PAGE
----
Higher Education Quick Takes

Quick Takes

March 19, 2013

In order to make good on an earlier pledge to freeze tuition for at least two years, Purdue University President Mitch Daniels, formerly Indiana's Republican governor, announced in a letter Monday that the university would be looking for at least $40 million in savings over the biennium. "It has been too easy in higher education for institutions to decide first what they would like to spend, and then raise student bills to produce the desired funds," Daniels wrote. "That approach has run its course. At Purdue, we will make our first goal affordability, accommodating our spending to students’ budgets and not the other way around."

As a first step toward accomplishing those savings, Daniels announced that he would eliminate merit pay raises for all senior administrators, deans and administrative and professional staff with salaries of more than $50,000 for the next two years, a move projected to save $5 million. The freeze would not apply to faculty members. He also said in a Faculty Senate meeting Monday to expect additional announcements later this month.

March 19, 2013

Thunderbird School of Global Management and Laureate Education announced plans Monday for a joint venture in which the Arizona-based business school would establish academic programs through the for-profit education provider's campuses in cities around the world. Under the arrangement, which is expected to be finalized in June, Thunderbird would remain nonprofit but would look to offer instruction at Laureate campuses in places such as Madrid, Paris, Santiago, Chile, and Sao Paulo, Brazil.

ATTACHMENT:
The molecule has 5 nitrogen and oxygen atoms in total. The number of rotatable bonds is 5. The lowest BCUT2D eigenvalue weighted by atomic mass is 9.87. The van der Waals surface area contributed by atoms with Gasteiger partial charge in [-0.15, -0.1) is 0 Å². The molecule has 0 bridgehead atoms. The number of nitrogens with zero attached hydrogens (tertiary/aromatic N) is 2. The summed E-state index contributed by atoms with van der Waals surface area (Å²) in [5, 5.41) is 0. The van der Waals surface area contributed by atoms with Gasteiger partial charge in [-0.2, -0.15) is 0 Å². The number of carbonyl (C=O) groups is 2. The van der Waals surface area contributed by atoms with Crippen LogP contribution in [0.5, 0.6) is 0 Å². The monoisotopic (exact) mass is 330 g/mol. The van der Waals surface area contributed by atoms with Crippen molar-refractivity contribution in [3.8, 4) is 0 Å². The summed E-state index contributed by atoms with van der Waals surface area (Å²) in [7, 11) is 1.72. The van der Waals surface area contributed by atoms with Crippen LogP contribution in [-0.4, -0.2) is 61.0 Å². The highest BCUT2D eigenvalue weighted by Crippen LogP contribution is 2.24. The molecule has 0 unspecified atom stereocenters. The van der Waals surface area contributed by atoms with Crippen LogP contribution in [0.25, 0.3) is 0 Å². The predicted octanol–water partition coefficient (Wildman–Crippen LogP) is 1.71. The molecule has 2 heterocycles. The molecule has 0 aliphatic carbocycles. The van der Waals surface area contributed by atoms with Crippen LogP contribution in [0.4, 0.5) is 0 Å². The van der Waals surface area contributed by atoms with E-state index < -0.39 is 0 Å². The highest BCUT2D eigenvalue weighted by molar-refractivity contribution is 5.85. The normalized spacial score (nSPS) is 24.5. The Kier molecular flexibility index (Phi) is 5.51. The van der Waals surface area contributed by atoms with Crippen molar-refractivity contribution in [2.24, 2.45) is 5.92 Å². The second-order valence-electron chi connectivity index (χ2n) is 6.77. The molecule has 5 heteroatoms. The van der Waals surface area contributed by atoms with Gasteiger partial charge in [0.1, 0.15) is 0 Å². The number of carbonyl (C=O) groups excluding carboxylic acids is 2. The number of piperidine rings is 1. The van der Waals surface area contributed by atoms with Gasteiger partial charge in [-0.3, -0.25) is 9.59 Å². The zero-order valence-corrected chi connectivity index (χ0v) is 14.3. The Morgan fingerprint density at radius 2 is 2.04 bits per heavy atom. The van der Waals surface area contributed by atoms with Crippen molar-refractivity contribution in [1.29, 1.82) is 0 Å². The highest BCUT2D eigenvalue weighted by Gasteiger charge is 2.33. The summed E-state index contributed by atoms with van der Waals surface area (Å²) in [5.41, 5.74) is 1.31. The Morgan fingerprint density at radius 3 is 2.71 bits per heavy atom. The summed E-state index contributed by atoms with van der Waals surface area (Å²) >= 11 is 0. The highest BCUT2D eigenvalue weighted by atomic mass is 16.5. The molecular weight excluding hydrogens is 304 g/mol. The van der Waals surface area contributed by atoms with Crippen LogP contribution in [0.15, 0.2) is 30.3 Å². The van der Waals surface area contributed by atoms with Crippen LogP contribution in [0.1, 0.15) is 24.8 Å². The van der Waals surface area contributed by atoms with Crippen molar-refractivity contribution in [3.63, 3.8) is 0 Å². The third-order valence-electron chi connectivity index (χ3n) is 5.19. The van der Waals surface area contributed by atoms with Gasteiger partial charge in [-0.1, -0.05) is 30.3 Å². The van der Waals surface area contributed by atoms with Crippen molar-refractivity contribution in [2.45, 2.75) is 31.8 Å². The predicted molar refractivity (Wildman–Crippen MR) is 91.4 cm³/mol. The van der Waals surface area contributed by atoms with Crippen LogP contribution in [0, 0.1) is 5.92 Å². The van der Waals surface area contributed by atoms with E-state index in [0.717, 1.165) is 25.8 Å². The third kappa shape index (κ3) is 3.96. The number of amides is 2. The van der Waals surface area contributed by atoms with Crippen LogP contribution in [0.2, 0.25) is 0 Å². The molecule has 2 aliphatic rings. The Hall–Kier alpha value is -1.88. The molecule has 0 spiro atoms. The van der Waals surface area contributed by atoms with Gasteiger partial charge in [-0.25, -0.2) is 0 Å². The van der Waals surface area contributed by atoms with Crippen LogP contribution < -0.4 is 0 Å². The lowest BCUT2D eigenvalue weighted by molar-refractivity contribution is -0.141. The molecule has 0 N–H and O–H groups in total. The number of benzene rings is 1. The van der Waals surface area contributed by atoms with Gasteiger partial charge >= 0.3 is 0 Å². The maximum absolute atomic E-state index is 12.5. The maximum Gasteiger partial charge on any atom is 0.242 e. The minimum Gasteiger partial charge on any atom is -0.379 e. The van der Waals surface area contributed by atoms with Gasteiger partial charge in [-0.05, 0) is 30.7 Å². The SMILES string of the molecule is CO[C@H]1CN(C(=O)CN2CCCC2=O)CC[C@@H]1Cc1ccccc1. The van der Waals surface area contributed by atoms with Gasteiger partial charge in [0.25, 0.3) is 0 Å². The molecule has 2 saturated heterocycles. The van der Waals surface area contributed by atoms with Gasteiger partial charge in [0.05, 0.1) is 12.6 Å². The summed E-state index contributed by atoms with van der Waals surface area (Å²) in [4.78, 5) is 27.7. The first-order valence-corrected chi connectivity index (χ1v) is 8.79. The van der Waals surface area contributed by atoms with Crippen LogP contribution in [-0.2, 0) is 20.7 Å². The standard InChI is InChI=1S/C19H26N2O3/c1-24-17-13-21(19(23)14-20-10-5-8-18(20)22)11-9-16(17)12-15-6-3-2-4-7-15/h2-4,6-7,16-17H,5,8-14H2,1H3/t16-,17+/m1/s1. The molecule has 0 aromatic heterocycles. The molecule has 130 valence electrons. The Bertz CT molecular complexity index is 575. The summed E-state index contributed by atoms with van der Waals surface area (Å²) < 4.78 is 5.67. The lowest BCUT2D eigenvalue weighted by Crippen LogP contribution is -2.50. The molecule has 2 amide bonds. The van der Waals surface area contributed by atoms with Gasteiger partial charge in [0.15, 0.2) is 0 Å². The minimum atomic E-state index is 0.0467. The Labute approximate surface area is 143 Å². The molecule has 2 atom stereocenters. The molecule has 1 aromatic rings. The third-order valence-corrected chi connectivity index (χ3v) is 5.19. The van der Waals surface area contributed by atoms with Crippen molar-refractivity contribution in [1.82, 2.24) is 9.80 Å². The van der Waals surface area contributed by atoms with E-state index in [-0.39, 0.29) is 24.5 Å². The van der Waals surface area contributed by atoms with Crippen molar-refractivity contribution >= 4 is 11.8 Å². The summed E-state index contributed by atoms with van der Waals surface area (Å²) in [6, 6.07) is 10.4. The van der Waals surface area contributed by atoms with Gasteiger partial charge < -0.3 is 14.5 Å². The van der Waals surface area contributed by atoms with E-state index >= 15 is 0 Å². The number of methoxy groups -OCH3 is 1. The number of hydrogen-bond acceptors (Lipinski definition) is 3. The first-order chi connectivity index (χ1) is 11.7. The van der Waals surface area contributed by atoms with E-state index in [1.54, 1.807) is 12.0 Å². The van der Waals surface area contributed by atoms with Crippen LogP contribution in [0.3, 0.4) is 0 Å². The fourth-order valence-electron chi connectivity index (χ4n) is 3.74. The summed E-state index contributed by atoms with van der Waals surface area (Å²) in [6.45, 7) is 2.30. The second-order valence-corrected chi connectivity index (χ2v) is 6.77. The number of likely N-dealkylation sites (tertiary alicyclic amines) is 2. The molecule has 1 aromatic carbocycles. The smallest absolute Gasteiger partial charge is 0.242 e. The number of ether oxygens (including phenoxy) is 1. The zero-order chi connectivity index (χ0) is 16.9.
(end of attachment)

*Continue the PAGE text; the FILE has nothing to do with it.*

March 19, 2013

At a time of increased scrutiny of law schools, Florida Coastal School of Law has announced the Assured Outcomes Partnership, which it says it intended to “support shared accountability between the school and its students for success in the areas of academic performance, experiential learning, and bar exam passage”.

Under the program:

  • Students will not be academically dismissed during their first year, as long as they meet several conditions, including complying with the attendance policy, attending writing workshops and involvement in the Bar Coaching Program.
  • Students who meet these requirements and are academically dismissed after their first year will receive a refund of $10,000.
  • Students who do not pass the bar exam on the first attempt but are in compliance with the conditions will receive a living stipend while preparing to retake the exam, as well as preparation materials free of charge. Students who make two unsuccessful attempts will receive a $10,000 refund.